First, at step S10, a paper ejecting command is sent via the centronics sender circuit 110 to the CPU2 of the printer unit 200. At the same time, LED of the photo sensor 13 is turned on. This paper ejecting command is sent from the CPU1 after image data of black mark 27 is sent. And at step S11, the operation waits for the black mark detection start signal Paper-- Sts1 to become H. If this black mark detection start signal Paper-- Sts1 becomes H, the operation proceeds to step S12 to check for the state of the signal Paper-- Sts2 form the CPU2. Herein, if the Paper-- Sts2 is H, the CPU2 determines the conveyance failure of the recording paper, and thus the CPU1 does not perform the detection of the black mark, whereby the operation proceeds to step S13 to execute the jam process of the recording paper. This recording paper jam process is a process of informing the user that the recording paper jam has occurred, specifically by indicating or warning by sound of the recording paper jam. At step S12, if the Paper-- Sts2 is L, the operation proceeds to step S14 to start the detection of black mark. Herein, the detection of black mark is performed in such a manner as to detect the density at the position of black mark 27 in the recording paper with the photo sensor 13, while the recording paper is being ejected in the paper ejecting operation at step S7 of FIG. 5. The details for the detection of black mark will be described later with reference to FIG. 7. This detection with this photo sensor 13 is continued until the signal Paper-- Sts1 becomes L at step S15, that is, the CPU2 terminates the paper ejecting operation of the recording paper as shown in FIG. 3. When the CPU2 terminates the paper ejecting operation, the state of the photo sensor 13 is checked at step S16. Herein, if the photo sensor 13 is on (recording paper present state), the recording paper is not yet exhausted though the CPU2 has terminated the paper ejecting operation. Hence, the operation proceeds to step S13 to execute the jam process for the recording paper, albeit the result of having detected the black mark at step S14. At step S16, if the output of the photo sensor 13 is L, the operation proceeds to step S17 to judge whether or not the detection of black mark at step S14 is normally performed. Herein, if the black mark is normally detected, the operation proceeds directly to step S19 to turn off the LED of the photo sensor 24 and then is ended. At step S17, if the black mark is not detected, the operation proceeds to step S18 to prompt the user to replace the recording head, since the ink is possibly used up with no recording. And the operation proceeds to step S19, where the LED of the photo sensor 13 is turned off and the recording operation is ended.

FIG. 7 is a chart showing the timing of detecting the black mark.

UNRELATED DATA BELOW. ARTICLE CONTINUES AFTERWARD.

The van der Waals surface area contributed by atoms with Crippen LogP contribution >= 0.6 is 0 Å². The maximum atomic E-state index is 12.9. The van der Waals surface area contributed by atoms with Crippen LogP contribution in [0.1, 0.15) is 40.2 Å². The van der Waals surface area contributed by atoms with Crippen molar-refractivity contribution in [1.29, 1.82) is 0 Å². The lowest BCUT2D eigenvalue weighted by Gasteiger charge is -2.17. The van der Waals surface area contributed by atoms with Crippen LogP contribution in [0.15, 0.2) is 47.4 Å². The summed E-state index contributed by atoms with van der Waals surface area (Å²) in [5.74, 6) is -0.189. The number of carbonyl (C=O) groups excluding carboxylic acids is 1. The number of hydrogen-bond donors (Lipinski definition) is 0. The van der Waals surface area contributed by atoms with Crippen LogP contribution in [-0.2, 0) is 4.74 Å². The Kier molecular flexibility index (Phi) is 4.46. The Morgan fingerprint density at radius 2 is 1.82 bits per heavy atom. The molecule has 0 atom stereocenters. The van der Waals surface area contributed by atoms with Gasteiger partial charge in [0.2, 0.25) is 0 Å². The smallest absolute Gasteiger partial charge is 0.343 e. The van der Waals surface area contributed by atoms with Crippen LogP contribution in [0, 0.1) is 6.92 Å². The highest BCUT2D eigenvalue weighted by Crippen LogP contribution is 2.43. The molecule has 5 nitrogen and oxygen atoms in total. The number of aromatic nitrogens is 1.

When a paper ejecting command is received at step S2 of FIG. 5 (X point), the CPU2 performs the paper ejecting operation A. At the time when the recording paper is fed by the amount of (Y-X), the Paper-- Sts1 is set to H, and the start of detecting the black mark 27 is instructed to the CPU1. Herein, the black mark 27 is situated about 10 mm before the photo sensor 13 in FIG. 6. After instructing the start of detecting the black mark at Y point, the CPU2 further performs the paper ejecting operation B. The black mark 27 passes by the photo sensor 13 in the (Z-Y), but if the black mark 27 has been normally recorded, the photo sensor 13 outputs a signal of L level while sensing the white paper portion before the black mark 27 in the interval of the paper ejection B, a signal of H level while sensing the black mark 27, and a signal of L level while sensing the margin in the trailing portion of the recording paper after the black mark 27. And after the recording paper has passed beneath the photo sensor 13, the photo sensor 13 outputs a signal of H level to sense the black of the paper ejecting roller 9. In this series of operations, the CPU1 detects the variation point from H to L (α point) or the variation point from L to H (β point) which is output from the photo sensor 13, while the Paper-- Sts1 remains H, and confirms that the photo sensor 13 outputs the H level signal at the time when Paper-- Sts1 becomes L (Z point). If these are sensed, it is determined that the recording is normally performed, without recording paper jam. If only the variation point from H to L (β point) is sensed, the emptiness of ink is determined, while if only the variation point from H to L (α point) is sensed, the recording paper jam is determined because the margin in the trailing portion of the recording paper has been sensed at the time of the termination of paper ejection (Z point). Also, if the output of the photo sensor 13 remains at H level in the interval of paper ejection B, the recording paper jam is determined, considering that the recording paper does not come to the paper ejecting roller 9, and the photo sensor 13 continues to sense the paper ejecting roller 9. Also, if the Paper-- Sts2 is H in this interval of paper ejection B, the recording paper jam is determined as described with respect to FIG. 5.